You were a serious ballet student when you were young. Does that background and training play into this work, into how technical and precise it is?
Even though my politics are about the unruly, undisciplined body and mover-dancer, I do have that training in my bones. I don’t know. Maybe it is closest to ballet. But it also feels inseparable from other aspects of my life, including my trans-ness. It’s like, brutal commitment. [Laughs]
What is the connection between Crohn’s disease and the pipe grid?
I thought, wow, the bowels of the theater is the main material I’m going to be working with. I know what it is to have contorted or corroding bowels.
Do you think of this as a readymade?
With the grid, even though I wanted to preserve as many of the original connections on the pipes as possible, you can see my hand all over it.
There are wild curves. In order to get it to be sort of a rectangle and level enough to be a structure that could move, it has to be balanced. That required a lot of work. That process — to get one pipe to line up with the next — felt very dancer-ly and choreographic.
And oh my God, they were so heavy. It was a full body exercise just to lift them up and to move them around. I feel like my dance training was applied there. But maybe no one would know that.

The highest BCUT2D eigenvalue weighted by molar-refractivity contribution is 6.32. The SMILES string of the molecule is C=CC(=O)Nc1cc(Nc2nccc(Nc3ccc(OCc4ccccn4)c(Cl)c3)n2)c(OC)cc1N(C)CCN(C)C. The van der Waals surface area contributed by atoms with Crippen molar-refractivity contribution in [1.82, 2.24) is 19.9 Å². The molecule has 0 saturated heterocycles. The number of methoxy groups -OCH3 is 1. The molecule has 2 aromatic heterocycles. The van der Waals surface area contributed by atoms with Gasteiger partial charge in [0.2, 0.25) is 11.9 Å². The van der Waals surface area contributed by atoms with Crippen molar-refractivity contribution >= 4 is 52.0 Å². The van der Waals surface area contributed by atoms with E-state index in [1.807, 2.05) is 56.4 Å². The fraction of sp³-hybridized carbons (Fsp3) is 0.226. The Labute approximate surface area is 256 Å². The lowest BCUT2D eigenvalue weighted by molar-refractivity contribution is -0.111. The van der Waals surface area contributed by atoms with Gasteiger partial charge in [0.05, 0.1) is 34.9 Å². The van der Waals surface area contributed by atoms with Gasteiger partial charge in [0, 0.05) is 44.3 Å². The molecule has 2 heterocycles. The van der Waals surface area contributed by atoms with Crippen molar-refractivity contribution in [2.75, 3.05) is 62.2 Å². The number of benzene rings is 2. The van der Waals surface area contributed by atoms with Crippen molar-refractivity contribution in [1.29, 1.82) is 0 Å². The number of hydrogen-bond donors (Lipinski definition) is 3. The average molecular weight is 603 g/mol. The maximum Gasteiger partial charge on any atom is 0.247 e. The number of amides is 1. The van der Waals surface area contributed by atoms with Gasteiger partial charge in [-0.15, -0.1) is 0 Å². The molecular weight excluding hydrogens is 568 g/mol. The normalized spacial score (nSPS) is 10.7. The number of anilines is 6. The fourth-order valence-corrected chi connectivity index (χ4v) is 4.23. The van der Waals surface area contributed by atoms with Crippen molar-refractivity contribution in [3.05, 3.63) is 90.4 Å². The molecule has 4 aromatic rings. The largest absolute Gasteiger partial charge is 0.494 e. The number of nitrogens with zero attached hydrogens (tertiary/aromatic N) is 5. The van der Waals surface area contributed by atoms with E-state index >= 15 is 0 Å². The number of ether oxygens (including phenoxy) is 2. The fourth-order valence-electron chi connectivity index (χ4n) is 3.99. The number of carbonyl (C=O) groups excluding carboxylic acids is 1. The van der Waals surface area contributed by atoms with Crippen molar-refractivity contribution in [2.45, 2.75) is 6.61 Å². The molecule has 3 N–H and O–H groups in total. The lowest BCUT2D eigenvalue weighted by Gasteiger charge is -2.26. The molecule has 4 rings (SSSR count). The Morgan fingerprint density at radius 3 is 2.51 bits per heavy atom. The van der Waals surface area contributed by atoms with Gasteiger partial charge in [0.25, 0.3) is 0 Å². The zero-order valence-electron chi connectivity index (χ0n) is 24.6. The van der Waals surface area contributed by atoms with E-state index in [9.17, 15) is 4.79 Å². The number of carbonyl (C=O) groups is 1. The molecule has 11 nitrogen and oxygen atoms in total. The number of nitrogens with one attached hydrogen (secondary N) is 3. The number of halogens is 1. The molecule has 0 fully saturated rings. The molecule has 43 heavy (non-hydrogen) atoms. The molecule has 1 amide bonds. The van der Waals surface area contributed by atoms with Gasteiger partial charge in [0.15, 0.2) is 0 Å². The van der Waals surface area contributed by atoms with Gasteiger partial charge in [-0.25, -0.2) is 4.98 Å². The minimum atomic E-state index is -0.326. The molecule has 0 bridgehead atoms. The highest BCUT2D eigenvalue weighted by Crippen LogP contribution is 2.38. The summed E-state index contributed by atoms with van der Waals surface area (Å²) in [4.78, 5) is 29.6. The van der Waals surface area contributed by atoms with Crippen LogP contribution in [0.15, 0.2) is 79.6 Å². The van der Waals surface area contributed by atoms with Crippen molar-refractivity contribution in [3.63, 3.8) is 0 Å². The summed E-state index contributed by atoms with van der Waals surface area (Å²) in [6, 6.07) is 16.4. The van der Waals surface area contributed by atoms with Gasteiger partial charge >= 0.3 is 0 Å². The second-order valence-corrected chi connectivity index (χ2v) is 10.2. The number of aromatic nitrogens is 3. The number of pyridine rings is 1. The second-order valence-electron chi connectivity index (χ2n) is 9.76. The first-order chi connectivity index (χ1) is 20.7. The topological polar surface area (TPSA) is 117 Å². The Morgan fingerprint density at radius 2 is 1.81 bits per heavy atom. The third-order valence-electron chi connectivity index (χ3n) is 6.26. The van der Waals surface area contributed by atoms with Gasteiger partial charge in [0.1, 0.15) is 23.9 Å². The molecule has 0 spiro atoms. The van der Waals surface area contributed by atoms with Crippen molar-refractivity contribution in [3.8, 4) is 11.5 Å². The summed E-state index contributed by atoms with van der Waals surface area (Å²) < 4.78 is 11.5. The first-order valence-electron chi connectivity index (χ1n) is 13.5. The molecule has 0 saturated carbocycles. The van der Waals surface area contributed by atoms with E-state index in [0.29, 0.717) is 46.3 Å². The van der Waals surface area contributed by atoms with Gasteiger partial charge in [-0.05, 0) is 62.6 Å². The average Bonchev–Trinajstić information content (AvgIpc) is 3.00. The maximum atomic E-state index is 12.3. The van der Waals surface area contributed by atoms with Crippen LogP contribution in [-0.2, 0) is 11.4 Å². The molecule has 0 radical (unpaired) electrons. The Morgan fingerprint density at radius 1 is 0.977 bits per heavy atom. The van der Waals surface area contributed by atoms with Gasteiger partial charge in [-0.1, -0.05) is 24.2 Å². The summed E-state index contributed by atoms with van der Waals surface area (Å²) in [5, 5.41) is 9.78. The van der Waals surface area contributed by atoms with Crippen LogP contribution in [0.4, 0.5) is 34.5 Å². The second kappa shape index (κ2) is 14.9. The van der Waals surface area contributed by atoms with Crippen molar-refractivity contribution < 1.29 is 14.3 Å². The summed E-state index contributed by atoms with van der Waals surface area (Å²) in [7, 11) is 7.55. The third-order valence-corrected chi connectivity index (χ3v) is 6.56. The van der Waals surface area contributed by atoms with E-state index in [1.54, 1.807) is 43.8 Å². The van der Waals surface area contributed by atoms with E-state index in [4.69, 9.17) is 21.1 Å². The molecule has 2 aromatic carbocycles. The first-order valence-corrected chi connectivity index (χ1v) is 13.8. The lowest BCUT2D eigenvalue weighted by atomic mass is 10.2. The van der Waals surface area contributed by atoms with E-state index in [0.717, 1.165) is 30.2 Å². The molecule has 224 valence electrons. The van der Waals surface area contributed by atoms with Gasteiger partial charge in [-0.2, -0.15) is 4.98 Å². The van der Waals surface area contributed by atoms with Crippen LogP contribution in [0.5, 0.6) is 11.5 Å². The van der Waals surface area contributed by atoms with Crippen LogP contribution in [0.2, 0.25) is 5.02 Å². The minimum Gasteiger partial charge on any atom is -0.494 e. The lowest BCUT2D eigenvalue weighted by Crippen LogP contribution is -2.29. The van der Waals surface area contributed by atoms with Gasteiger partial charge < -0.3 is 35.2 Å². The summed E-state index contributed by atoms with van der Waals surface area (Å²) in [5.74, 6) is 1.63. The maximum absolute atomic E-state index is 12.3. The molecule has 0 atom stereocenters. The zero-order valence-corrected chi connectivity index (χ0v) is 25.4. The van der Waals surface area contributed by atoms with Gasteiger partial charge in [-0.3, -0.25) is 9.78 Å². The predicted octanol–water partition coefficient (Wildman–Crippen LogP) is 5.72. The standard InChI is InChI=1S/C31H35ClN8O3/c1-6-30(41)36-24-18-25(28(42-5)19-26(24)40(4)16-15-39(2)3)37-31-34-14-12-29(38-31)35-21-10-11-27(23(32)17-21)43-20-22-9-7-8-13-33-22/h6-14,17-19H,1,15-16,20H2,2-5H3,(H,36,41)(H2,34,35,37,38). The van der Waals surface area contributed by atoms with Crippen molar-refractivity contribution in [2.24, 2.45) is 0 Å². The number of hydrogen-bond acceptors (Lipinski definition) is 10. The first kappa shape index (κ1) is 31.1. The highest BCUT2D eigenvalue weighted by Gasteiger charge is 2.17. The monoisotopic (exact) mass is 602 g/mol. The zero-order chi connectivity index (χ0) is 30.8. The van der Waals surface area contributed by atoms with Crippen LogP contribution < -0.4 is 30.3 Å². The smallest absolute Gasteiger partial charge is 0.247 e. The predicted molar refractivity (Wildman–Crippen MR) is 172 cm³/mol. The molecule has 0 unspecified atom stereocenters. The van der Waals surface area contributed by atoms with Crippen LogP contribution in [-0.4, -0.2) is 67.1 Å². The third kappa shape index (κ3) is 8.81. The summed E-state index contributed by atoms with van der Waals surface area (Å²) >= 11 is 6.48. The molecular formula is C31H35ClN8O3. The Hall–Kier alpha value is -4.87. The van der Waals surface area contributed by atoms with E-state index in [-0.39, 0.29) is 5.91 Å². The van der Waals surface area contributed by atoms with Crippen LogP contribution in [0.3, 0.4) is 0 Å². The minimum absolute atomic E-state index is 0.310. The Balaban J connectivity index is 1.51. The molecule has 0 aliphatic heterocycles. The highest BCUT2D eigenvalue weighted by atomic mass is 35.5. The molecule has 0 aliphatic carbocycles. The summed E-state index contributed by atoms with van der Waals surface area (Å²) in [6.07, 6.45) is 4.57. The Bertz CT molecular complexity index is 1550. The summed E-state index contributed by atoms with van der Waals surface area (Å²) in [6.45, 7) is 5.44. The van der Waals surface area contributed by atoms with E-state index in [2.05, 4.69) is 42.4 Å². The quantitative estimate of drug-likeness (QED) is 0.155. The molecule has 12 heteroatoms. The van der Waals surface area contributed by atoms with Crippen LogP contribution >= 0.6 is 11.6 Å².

This work is so connected with your body. Has it given you a sense of resilience?
I think that it’s a way for me to regain control over a situation that I was utterly out of control of and that completely changed the course of my life. Dr. Malter was a central figure in that episode. When I’m talking with Lisa, I think people see me as they see the pipes.
How do you mean?
I’m suddenly folded into the installation. And I think they maybe perceive my fragility and that maybe what I’ve been doing all this time isn’t some macho muscular activity, but something that’s really slowly wearing you down. I didn’t want to just be the brawny dude who’s making the scenery go up and down.
Is the grid a sculpture to you? Is it a relic or a ruin, or is it garbage?
I was careful throughout the process to not use the word sculpture. Partly because I am really invested in this other space — is it scenic material or an amalgamation or an assembly of props? Is it architecture? Is it sculpture? I want it to be able to move along those categories and not be fixed.
There’s nothing welded. This thing is pieced together and comes apart as a theatrical grid would. But if a pipe were to break, it would be almost impossible to replicate. So in a way, it’s dance-like: It is truly ephemeral.